This is a tribute to “Courage”, and a plea that we continue to recognize and appreciate it in all forms great and small. Courage has been defined as the quality of mind or spirit that enables a person to face difficulty, danger, pain, etc. without fear. The root of the word courage is “cor”, the Latin word for heart. May we never become oblivious or unseeing to its many forms and manifestations.

In Michael W. Smith’s song “Open the Eyes of My Heart” he asks us to be open to seeing the love of God. It would be well for the eyes of our heart to be open, also, for recognizing and appreciating courage. The Bible itself includes over twenty entries on the topic of courage, citing individuals and situations.

Throughout modern history we have seen many opportunities to witness courage and bravery. In 1956 John F. Kennedy is credited with writing Profiles in Courage, profiling eight United States senators. These men, he felt, exemplified in a variety of circumstances, doing the morally right thing despite potential consequences. In the heartbreaking events of September 11, 2001, we saw the incredible bravery and courage of firefighters, police, medical teams, and civilians.

With the current social media infatuation with organizations such as Facebook, Tiktok, Pinterest, and Instagram, a recognition and appreciation of true courage seems to wane. While wearing masks is an important tool in combating COVID 19, it inhibits our ability to clearly see those around us, and what they might be enduring.

Sometimes courage is dramatic, profound, and resounding. Sometimes it is quiet, enduring, and relentless. In any case, we can be sure we are caught, as Rich Mullins says in “The Love of God”: “caught in the raging fury that they call the love of God.”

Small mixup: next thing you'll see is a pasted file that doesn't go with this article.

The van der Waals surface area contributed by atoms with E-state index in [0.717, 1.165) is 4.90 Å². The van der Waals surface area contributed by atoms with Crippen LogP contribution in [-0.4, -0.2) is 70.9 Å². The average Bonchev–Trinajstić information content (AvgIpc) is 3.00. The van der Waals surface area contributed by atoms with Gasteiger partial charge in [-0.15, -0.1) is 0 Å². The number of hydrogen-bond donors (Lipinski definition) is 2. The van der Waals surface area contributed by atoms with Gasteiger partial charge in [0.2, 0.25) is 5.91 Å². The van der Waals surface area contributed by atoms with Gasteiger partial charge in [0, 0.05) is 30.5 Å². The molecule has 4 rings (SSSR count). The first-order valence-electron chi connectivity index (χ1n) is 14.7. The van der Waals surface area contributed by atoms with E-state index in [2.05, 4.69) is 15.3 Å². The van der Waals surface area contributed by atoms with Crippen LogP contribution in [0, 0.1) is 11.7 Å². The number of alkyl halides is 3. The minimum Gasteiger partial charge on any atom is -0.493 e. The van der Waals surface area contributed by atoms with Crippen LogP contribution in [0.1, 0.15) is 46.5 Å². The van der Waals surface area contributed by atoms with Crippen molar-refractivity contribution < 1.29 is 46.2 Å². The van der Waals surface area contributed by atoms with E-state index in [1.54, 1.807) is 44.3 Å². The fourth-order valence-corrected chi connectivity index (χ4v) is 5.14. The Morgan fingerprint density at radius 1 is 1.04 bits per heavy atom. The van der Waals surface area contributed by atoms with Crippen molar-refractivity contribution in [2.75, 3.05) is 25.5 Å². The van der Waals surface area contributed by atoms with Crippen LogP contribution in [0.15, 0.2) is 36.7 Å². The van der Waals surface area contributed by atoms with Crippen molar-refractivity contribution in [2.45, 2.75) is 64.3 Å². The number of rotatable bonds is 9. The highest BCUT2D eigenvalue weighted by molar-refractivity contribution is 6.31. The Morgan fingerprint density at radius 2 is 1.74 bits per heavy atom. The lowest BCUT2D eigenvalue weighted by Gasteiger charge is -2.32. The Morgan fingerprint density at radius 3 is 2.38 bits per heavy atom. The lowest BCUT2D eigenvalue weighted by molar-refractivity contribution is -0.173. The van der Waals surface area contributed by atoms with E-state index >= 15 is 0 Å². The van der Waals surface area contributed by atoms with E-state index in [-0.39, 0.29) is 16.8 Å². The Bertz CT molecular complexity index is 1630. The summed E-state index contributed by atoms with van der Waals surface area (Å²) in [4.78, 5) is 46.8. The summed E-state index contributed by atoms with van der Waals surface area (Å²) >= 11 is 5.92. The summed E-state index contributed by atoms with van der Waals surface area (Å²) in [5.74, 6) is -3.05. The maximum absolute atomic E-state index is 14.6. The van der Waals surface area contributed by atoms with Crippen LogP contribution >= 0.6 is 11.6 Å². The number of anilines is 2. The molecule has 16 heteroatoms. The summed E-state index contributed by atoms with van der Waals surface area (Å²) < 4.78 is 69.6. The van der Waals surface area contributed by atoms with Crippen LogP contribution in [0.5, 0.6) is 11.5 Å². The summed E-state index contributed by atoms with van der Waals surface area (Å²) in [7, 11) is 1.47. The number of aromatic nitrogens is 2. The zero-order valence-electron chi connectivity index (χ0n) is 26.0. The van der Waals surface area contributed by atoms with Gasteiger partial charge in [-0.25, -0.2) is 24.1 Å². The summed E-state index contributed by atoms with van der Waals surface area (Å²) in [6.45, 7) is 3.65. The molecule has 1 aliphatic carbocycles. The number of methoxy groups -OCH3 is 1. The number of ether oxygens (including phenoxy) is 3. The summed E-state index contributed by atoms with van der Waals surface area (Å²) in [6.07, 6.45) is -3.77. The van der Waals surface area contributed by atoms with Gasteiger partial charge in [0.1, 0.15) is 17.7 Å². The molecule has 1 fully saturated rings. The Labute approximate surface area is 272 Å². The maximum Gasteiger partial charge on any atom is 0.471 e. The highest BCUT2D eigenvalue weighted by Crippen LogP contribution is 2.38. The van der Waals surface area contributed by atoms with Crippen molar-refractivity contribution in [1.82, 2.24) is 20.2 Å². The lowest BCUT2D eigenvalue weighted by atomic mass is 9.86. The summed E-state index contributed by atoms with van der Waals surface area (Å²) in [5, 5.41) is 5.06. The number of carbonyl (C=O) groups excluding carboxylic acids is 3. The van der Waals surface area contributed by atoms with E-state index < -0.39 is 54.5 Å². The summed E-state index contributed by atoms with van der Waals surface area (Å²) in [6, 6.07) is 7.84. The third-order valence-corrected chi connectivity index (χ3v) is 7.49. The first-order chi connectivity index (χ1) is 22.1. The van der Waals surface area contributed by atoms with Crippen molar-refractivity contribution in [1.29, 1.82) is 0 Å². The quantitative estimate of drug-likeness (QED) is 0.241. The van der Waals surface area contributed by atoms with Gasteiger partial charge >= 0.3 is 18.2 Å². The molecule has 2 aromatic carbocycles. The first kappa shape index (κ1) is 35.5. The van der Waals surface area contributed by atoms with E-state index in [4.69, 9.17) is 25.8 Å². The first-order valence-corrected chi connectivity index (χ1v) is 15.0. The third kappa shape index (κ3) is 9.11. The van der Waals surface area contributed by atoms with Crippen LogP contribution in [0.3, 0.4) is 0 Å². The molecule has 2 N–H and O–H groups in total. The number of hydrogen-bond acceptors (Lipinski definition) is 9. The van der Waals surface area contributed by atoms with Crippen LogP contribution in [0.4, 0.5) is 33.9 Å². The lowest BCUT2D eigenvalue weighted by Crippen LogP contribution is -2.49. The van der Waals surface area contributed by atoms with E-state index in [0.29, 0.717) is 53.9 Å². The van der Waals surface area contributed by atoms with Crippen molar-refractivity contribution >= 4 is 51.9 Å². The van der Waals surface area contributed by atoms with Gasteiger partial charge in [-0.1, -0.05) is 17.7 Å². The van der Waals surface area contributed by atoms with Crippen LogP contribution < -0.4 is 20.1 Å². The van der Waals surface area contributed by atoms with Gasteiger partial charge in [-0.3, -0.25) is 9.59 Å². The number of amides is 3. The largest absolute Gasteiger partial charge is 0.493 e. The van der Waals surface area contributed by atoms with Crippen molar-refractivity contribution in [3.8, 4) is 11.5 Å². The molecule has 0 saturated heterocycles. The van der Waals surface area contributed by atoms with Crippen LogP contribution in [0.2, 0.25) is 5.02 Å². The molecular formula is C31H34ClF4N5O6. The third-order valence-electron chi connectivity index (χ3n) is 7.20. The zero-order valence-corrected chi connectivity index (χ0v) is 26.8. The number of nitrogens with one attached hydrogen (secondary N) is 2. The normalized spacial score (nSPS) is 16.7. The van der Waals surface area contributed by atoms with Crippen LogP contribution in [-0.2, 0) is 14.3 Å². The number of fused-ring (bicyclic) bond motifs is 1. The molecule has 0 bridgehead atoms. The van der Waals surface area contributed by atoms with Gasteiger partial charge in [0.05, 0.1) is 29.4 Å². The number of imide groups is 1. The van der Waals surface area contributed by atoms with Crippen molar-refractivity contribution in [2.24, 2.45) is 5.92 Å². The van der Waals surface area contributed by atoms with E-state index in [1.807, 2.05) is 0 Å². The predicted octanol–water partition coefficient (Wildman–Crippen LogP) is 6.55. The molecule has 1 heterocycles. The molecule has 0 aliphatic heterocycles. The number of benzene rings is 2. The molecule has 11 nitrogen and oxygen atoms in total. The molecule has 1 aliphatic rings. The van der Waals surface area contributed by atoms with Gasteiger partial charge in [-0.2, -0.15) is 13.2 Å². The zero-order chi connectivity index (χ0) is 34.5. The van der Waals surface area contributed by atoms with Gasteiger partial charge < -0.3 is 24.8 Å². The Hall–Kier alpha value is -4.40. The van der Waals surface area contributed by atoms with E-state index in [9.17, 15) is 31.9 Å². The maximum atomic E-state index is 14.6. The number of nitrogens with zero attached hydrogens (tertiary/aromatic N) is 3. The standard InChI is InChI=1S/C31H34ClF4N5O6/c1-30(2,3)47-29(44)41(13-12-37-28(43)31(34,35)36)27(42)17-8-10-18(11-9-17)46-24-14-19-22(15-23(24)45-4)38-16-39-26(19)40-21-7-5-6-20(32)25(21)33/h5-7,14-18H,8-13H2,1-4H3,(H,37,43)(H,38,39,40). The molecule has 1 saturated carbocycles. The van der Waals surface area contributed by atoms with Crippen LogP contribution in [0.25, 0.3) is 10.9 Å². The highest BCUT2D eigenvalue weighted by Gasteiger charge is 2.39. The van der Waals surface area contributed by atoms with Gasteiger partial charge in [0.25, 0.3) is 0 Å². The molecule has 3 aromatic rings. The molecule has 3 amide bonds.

So here’s to the courage of:

*Doctors, nurses and medical staff who work every day in close proximity to deadly diseases, such as COVID 19

*Essential workers at every level who constantly risk health and safety to accomplish their many tasks

*Police, fire and rescue personnel whose daily work involves a myriad of unknown, unexpected challenges

*Individuals and families continuing to struggle with financial and food insecurities to meet basic needs

*Victims of cancer and other conditions facing ongoing chemo, radiation, and other treatments without assurance of positive outcome

*Military personnel at home and abroad facing danger and insecurity to protect the security and freedoms we enjoy

*Individuals living in isolation, protected from disease, yet devoid of significant human contact

Among the many quotes attributed to Mother Teresa is:

“We can do no great things, only small things with great love.”

May one of our “small things” be a greater sensitivity and appreciation for the courage of others, and may we become more aware of modeling it for others.